JACKSONVILLE, Fla. -

With another system on the verge of becoming the year's sixth tropical storm, U.S. forecasters are raising their estimate of potential storms in the remainder of the Atlantic hurricane season.

The National Oceanic and Atmospheric Administration released its updated forecast Thursday. Forecasters say wind patterns conducive to storm formation and warmer-than-normal sea temperatures mean chances are higher for an above-normal Atlantic hurricane season.

NOAA forecasters say they expect a total of 12 to 17 tropical storms, with as many as five to eight hurricanes, for the season from June 1 to Nov. 30. Two to three of storms could become major hurricanes.

So far this year there have been four tropical storms and two hurricanes.

"We are increasing the likelihood of an above-normal season because storm-conducive wind patterns and warmer-than-normal sea surface temperatures are now in place in the Atlantic," said Gerry Bell, the lead hurricane season forecaster at NOAA's Climate Prediction Center. "These conditions are linked to the ongoing high activity era for Atlantic hurricanes that began in 1995. Also, strong early-season activity is generally indicative of a more active season."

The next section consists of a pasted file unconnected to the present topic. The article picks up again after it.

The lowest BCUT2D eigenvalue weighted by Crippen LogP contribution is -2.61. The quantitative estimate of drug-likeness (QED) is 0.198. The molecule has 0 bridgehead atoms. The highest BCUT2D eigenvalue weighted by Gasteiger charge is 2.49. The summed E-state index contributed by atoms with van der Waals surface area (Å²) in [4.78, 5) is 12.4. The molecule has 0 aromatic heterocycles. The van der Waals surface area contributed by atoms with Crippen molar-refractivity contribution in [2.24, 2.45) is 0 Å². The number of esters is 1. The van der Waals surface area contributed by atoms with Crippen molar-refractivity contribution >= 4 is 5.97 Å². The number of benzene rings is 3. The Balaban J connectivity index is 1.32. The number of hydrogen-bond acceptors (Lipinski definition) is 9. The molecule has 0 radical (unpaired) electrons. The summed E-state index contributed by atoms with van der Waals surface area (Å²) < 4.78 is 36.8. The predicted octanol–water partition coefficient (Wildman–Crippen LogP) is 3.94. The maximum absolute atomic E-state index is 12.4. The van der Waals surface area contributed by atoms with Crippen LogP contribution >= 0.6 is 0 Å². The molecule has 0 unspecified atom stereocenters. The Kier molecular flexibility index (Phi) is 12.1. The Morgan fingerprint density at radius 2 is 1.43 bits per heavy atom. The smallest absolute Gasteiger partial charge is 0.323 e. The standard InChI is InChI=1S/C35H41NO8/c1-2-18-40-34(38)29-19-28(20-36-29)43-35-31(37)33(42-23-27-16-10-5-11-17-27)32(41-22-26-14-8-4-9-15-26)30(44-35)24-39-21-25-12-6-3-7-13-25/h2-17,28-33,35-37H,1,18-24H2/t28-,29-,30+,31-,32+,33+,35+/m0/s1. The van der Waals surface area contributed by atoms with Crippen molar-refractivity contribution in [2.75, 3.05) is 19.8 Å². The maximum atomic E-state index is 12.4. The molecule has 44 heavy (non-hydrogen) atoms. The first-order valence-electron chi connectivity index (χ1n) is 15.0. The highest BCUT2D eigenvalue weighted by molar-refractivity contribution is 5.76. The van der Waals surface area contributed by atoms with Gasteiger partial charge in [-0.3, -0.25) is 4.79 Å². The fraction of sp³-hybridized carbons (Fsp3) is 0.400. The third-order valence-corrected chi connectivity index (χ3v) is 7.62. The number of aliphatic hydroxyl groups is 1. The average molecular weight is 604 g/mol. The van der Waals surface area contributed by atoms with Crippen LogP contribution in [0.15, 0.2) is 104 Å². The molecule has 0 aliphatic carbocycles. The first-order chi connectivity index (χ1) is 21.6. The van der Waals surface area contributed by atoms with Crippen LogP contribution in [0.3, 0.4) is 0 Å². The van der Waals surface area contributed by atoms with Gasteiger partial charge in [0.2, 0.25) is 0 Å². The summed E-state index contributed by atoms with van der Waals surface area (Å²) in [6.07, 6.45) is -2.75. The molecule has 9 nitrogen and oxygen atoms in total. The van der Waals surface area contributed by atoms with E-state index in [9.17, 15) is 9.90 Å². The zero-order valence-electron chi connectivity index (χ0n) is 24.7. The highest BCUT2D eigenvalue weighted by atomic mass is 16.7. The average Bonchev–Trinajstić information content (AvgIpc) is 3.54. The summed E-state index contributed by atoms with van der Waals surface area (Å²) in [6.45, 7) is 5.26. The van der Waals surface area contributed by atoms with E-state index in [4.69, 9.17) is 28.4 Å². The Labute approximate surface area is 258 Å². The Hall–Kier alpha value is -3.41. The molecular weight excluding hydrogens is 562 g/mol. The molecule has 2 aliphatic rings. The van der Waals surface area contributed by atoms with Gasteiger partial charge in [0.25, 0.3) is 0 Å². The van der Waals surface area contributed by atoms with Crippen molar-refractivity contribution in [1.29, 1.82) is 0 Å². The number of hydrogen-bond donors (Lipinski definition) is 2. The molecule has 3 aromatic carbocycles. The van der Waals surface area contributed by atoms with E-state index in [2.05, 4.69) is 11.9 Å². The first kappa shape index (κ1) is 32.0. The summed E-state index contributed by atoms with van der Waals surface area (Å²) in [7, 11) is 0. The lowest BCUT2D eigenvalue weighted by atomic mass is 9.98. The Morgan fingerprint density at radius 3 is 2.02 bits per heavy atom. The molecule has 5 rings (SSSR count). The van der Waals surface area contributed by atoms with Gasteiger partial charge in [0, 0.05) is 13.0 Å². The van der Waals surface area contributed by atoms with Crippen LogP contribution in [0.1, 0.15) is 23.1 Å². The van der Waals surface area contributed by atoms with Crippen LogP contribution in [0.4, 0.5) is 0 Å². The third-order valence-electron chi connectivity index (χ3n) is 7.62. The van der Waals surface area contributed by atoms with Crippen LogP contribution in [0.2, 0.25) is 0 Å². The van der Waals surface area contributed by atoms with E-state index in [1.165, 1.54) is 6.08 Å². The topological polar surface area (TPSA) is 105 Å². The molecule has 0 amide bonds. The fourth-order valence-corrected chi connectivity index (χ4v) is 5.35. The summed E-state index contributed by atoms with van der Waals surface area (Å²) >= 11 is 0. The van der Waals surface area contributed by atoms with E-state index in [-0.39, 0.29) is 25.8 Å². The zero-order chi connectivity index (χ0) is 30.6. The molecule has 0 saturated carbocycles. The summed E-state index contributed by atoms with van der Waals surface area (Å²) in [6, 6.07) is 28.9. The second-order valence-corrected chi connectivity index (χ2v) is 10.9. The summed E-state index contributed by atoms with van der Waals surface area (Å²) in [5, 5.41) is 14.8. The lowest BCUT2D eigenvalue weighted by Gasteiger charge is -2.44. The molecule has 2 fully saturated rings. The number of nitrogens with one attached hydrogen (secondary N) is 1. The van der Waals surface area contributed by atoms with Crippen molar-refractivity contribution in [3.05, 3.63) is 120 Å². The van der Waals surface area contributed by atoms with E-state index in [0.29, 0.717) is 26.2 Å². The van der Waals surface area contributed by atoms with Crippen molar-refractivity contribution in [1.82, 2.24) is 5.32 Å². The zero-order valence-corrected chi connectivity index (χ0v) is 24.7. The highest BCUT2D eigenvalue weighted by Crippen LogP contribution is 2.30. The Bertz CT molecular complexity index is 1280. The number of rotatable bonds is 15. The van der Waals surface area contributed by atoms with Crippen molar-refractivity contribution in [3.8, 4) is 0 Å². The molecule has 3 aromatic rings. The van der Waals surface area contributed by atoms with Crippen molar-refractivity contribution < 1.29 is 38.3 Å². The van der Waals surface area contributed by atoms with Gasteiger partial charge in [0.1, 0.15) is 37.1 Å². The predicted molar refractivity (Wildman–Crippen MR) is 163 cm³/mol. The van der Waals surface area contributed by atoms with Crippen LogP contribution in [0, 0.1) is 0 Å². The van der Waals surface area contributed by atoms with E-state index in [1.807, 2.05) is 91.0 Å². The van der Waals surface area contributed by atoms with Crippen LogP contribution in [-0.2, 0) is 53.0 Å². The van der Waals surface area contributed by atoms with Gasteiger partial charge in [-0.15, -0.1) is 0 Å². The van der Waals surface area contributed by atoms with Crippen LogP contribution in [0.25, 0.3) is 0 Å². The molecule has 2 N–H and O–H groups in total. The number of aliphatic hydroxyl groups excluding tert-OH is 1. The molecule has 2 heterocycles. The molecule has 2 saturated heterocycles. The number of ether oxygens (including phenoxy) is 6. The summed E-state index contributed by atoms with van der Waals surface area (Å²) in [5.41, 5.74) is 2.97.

This year was also the first time since 1908 that three named storms formed before the June 1 start of hurricane season.

In May, forecasters had predicted nine to 15 tropical storms, with as many as four to eight storms strengthening into hurricanes.

On Thursday afternoon, a new tropical depression formed in the tropical Atlantic  far from land. It was the seventh tropical depression to form in the Atlantic and forecasters said it had maximum sustained winds of 20 mph and was 1,155 miles east of the Windward islands.  If becomes a tropical storm, it will be named Gordon.

Channel 4 meteorologist Richard Nunn said the forecast models show the system tracking west into the Caribbean, similar to the path Ernesto was on one week earlier. 

And a low pressure system that is the remnants of Tropical Storm Florence was not likely to regain storm strength, but could bring showers along the southeast U.S. coast by Sunday.